GODALMING, UK – Hurricane Energy has issued an update on the progress of the early production system (EPS) at the fractured basement Lancaster oil field west of Shetland, which started operating on May 11.
Initially each of the two wells (205/21a-6 and 205/21a-7Z) underwent separate tests before both flowed together to achieve first oil.
During the shut-in periods the flowlines were circulated (pigged) to diesel, in line with the company’s flow assurance strategy.
The individual flow tests, which did not require downhole electrical submersible pumps, delivered initial stable flow rates of up to 16,500 b/d on both wells, with results suggesting only low drawdowns would be needed to achieve high natural production rates.
Data collection during the start-up phase included measuring interference between the wells, which proved to be instant. Although this appears to be a positive indicator for fracture network connectivity, there is also a risk that the two wells may act like a single wellbore.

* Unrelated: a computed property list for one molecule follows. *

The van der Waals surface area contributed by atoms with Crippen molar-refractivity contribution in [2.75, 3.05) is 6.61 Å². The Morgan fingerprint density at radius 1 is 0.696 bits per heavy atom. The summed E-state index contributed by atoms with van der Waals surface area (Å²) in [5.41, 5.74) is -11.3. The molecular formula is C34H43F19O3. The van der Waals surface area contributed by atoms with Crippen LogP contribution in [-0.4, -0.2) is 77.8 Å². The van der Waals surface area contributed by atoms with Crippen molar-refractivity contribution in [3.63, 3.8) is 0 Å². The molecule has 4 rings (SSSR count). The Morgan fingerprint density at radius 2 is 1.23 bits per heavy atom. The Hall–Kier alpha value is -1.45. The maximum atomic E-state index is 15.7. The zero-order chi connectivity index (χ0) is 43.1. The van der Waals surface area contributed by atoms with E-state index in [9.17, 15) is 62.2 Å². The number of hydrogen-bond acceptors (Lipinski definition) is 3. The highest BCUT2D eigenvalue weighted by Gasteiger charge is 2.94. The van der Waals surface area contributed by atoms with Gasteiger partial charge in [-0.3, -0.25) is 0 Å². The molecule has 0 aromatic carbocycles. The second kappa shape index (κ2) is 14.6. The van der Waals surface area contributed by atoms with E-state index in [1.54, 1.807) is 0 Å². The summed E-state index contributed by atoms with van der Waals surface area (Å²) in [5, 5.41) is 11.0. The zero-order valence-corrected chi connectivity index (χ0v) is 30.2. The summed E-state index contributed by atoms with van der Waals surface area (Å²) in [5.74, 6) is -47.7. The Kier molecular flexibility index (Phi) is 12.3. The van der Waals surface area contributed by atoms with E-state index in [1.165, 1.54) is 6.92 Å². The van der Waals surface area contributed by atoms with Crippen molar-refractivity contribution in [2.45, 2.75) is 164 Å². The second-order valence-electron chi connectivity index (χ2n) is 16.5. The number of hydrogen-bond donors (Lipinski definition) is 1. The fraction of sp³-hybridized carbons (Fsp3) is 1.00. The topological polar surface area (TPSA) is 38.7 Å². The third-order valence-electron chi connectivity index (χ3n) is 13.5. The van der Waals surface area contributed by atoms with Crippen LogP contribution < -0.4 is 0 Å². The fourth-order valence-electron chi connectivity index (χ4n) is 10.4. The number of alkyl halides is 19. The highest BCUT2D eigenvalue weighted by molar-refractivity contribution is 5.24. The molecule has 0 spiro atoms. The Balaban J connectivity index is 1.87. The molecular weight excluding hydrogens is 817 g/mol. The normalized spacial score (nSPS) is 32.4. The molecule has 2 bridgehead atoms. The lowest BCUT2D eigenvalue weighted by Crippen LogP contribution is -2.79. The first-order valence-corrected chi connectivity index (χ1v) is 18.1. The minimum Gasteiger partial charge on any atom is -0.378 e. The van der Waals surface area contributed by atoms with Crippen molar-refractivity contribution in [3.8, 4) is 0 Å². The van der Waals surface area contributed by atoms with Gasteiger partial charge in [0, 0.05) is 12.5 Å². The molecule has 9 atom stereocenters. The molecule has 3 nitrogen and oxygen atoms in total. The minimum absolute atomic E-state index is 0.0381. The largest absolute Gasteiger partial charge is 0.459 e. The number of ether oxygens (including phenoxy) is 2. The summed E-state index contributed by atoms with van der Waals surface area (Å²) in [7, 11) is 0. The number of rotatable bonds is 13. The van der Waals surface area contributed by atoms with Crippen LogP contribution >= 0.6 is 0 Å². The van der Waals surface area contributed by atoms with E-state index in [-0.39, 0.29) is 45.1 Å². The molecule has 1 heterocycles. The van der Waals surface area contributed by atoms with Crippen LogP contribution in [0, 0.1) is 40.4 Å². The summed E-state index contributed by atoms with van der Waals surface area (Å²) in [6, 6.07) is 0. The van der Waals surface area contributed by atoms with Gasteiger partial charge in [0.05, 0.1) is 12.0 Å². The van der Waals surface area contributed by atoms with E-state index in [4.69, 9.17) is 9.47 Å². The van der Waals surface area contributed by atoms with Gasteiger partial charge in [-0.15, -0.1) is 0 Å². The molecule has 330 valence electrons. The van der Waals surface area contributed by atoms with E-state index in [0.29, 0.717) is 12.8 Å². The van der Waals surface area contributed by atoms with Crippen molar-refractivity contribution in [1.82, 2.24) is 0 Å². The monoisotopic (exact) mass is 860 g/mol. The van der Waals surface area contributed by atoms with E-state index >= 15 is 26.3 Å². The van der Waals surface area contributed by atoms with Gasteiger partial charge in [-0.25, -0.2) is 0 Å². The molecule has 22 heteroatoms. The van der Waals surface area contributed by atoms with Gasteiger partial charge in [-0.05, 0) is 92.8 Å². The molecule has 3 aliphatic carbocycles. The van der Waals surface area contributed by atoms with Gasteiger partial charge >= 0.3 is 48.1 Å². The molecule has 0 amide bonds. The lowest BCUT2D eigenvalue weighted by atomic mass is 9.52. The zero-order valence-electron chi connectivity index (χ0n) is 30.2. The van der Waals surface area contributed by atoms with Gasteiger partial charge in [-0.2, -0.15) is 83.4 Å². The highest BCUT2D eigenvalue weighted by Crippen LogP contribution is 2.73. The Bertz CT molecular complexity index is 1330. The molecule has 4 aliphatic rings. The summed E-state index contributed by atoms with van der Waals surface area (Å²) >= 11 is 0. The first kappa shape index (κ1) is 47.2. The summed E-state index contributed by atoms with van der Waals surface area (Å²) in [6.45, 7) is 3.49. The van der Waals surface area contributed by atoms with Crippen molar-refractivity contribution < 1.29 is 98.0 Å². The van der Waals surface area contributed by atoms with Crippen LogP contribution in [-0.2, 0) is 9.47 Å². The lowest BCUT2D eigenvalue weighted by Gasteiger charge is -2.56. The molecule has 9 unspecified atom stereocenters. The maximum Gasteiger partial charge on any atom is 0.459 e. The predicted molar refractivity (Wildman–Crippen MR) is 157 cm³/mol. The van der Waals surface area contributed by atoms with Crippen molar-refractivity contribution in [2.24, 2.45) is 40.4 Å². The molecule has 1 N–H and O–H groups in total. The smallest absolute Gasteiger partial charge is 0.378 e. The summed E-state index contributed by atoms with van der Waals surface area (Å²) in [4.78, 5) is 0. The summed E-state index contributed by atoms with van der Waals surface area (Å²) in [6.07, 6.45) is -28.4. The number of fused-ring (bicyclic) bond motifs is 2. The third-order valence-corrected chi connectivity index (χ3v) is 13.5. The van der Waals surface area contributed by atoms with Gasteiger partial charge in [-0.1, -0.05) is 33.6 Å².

Hurricane therefore plans careful management of increased flow rates between the two wells.
Shut-in tests identified no pressure barriers and confirmed the strong dual porosity dip and late time drop, which indicates the contribution of an extended network of fractures, joints, and micro-fractures.
While the 205/21a-6 well produced dry oil, the 205/21a-7Z well had a water cut of up to 8%. The water cut does not change with drawdown and appears to be perched water rather than early breakthrough of aquifer water.
Initial pigging runs indicated minimal wax build-up. Longer-duration pigging intervals are now being tested, and Hurricane expects its initial flow assurance assumptions will prove to be conservative.